• $\begingroup$ I've made some changes that may help. Interesting find there. Stab jacks on transport a/c use dual interleaved threads (it looks like one screw but it's actually two intermeshed) to allow a nut with two separate thread load paths. Not sure that can be done with a recirculating ball system, so that may be why you don't see that type in service. $\endgroup$ – John K Sep 25 at 20:00
  • $\begingroup$ would a sufficiently steep worm gear not prevent actuation from the load side all of its own? $\endgroup$ – dlatikay Sep 26 at 5:05
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Screws can be either self-locking or overhauling. Jackscrews used for stabilizer control are designed to be self-locking, since their purpose is to make the stabilizer adjustable, but prevent it from moving by itself.

A jackscrew (or screw jack) is pretty much by definition a self-locking screw.

It should be noted that vibrations can induce travel in screws, even those that are self -locking under static load by desing. I was, however, unable to find a study regarding such scenarios in jackscrews applied in aircrafts.

It is reasonable to assume that jackscrews used to adjust the stabilizers are designed in such a way, that the trim system as a whole is not prone to moving on its own in any foreseeable scenario.

Wikipedia: Screws - self-locking property

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    $\begingroup$ No, a jackscrew is not self-locking. Screws are only "self locking" to a first approximation in static applications. The addition of continual or severe vibration will facilitate the loosening or "back driving" of pretty much any screw. This is why screws and bolts on aircraft have to be secured with "locking" compounds, or safety wire, or similar mechanism. Jackscrews generally have some kind of brake scheme that is applied when the screw is not commanded to motion. $\endgroup$ – Brock Adams Sep 26 at 4:42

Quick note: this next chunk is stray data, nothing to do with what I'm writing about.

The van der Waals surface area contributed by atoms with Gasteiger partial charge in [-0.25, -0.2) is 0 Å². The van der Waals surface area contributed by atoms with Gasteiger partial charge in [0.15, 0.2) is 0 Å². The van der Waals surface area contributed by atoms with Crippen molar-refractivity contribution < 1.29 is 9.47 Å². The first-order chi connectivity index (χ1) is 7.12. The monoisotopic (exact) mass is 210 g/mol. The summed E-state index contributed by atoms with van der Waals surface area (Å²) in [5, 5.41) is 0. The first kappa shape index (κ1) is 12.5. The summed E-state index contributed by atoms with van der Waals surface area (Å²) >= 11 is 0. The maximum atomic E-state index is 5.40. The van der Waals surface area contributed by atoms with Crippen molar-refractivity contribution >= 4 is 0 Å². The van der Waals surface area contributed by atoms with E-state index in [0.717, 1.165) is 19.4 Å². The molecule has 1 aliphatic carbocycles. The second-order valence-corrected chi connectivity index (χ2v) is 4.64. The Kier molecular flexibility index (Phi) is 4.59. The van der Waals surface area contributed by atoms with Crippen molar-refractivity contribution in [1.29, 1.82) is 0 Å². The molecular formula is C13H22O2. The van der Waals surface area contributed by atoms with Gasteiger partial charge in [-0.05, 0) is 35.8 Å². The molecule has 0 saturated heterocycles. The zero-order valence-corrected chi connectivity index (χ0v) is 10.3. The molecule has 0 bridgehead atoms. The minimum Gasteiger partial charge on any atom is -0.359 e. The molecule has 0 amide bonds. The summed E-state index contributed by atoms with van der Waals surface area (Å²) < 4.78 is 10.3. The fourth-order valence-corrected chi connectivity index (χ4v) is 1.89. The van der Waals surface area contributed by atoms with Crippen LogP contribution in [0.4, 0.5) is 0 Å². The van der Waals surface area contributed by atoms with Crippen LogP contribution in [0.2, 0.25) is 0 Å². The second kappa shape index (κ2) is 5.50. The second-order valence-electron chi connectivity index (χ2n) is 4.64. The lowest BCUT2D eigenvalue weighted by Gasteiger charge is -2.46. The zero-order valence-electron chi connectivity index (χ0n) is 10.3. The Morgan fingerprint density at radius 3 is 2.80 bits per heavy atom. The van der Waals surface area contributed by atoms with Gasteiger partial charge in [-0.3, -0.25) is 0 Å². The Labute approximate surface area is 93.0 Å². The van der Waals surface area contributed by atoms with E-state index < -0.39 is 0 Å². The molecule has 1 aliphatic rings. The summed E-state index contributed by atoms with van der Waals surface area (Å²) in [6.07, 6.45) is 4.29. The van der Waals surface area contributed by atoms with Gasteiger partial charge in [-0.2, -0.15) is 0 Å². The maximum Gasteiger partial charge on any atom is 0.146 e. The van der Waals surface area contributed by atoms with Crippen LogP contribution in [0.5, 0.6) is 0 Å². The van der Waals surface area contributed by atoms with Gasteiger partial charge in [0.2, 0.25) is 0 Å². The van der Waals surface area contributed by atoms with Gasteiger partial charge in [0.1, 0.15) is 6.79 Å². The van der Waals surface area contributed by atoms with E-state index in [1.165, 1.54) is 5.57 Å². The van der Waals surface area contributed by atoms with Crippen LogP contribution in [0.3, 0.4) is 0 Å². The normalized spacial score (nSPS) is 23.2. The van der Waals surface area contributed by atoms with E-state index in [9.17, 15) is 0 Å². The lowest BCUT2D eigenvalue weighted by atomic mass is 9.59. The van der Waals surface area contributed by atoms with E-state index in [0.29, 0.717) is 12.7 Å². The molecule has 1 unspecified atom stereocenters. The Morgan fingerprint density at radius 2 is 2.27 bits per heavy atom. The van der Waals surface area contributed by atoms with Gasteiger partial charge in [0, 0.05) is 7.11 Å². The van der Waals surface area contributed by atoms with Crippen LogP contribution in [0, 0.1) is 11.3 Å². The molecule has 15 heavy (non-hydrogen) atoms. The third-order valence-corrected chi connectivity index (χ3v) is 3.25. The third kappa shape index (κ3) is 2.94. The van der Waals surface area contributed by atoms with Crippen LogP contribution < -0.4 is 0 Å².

• $\begingroup$ That is a good point @Brock Adams, I have to dig in deeper and most propably amend my answer. Do you have any sources at hand? $\endgroup$ – Jpe61 Sep 26 at 5:01
  • $\begingroup$ Not at hand, just a few years working on various aviation devices. $\endgroup$ – Brock Adams Sep 26 at 5:56
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Limited control authority can be a design feature. Full surface deflection at high airspeed may impose high load factors which exceed the structural design strength of the airframe, in which case the control surface authority can be limited by the maximum actuator force.

Jackscrew actuators can be designed such that they are back driven. Reversibility of the load is a function of:

  • Backdrive load.
  • Thread friction.
  • Screw thread pitch.

There is a self-locking pitch limit: between zero and this limit, the screw is irreversible (self locking). The best known example of this is found in nuts and bolts, which have the cross sectional triangular thread shape resulting in the highest friction. Note that:

  • The bolt becomes more difficult to turn with increasing tension: the friction is still a function of the back load.
  • All bolts in aircraft must have a locking feature to prevent unlocking due to vibrational friction fluctuations, as mentioned in a comment from @BrockAdams.

Drive screws are mostly not designed to be irreversible, most threads for drive shafts have a rectangular thread and high pitch in order to minimise friction and maximise efficiency.

The stabiliser pitch screw in an aircraft is subject to varying loads, both in a positive and a negative direction, and can therefore not be designed such that it is self locking due to load and friction. If that feature must be designed in, a separate lock must be manufactured, with redundancy features to prevent uncommanded lock in undesired situations.